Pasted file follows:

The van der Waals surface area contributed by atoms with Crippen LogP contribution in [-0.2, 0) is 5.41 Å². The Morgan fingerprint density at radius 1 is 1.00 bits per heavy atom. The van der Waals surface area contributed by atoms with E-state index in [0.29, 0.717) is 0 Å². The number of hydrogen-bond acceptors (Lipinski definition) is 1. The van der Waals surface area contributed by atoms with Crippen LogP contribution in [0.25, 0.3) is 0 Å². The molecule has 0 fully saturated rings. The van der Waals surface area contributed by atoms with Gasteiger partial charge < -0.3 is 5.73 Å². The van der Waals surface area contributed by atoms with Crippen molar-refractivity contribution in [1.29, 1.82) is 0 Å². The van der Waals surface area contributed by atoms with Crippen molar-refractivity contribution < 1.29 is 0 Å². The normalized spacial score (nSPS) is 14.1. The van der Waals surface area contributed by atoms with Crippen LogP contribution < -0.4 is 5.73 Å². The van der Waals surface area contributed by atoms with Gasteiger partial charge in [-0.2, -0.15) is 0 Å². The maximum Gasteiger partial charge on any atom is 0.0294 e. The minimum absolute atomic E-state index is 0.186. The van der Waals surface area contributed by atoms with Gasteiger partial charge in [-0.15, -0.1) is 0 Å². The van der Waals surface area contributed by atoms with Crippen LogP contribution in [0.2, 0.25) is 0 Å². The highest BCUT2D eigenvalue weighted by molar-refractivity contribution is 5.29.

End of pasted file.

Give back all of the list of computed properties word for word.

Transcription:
The van der Waals surface area contributed by atoms with Crippen LogP contribution in [-0.2, 0) is 5.41 Å². The Morgan fingerprint density at radius 1 is 1.00 bits per heavy atom. The van der Waals surface area contributed by atoms with E-state index in [0.29, 0.717) is 0 Å². The number of hydrogen-bond acceptors (Lipinski definition) is 1. The van der Waals surface area contributed by atoms with Crippen LogP contribution in [0.25, 0.3) is 0 Å². The molecule has 0 fully saturated rings. The van der Waals surface area contributed by atoms with Gasteiger partial charge < -0.3 is 5.73 Å². The van der Waals surface area contributed by atoms with Crippen molar-refractivity contribution in [1.29, 1.82) is 0 Å². The van der Waals surface area contributed by atoms with Crippen molar-refractivity contribution < 1.29 is 0 Å². The normalized spacial score (nSPS) is 14.1. The van der Waals surface area contributed by atoms with Crippen LogP contribution < -0.4 is 5.73 Å². The van der Waals surface area contributed by atoms with Gasteiger partial charge in [-0.2, -0.15) is 0 Å². The maximum Gasteiger partial charge on any atom is 0.0294 e. The minimum absolute atomic E-state index is 0.186. The van der Waals surface area contributed by atoms with Gasteiger partial charge in [-0.15, -0.1) is 0 Å². The van der Waals surface area contributed by atoms with Crippen LogP contribution in [0.2, 0.25) is 0 Å². The highest BCUT2D eigenvalue weighted by molar-refractivity contribution is 5.29.